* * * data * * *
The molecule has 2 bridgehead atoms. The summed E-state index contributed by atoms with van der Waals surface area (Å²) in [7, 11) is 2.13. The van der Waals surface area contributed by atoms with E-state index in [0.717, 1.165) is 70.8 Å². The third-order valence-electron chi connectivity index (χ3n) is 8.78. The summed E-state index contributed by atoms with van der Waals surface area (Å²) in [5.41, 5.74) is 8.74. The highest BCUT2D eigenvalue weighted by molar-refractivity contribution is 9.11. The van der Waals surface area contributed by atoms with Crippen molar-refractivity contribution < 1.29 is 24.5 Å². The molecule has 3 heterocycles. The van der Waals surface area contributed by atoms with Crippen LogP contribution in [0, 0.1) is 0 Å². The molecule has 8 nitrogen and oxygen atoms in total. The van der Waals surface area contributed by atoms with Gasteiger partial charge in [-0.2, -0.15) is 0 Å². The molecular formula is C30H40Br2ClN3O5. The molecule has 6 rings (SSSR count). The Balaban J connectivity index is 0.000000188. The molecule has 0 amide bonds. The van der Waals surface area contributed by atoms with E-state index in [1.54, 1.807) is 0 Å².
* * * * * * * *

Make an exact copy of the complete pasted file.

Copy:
The molecule has 2 bridgehead atoms. The summed E-state index contributed by atoms with van der Waals surface area (Å²) in [7, 11) is 2.13. The van der Waals surface area contributed by atoms with E-state index in [0.717, 1.165) is 70.8 Å². The third-order valence-electron chi connectivity index (χ3n) is 8.78. The summed E-state index contributed by atoms with van der Waals surface area (Å²) in [5.41, 5.74) is 8.74. The highest BCUT2D eigenvalue weighted by molar-refractivity contribution is 9.11. The van der Waals surface area contributed by atoms with Crippen molar-refractivity contribution < 1.29 is 24.5 Å². The molecule has 3 heterocycles. The van der Waals surface area contributed by atoms with Crippen LogP contribution in [0, 0.1) is 0 Å². The molecule has 8 nitrogen and oxygen atoms in total. The van der Waals surface area contributed by atoms with Gasteiger partial charge in [-0.2, -0.15) is 0 Å². The molecular formula is C30H40Br2ClN3O5. The molecule has 6 rings (SSSR count). The Balaban J connectivity index is 0.000000188. The molecule has 0 amide bonds. The van der Waals surface area contributed by atoms with E-state index in [1.54, 1.807) is 0 Å².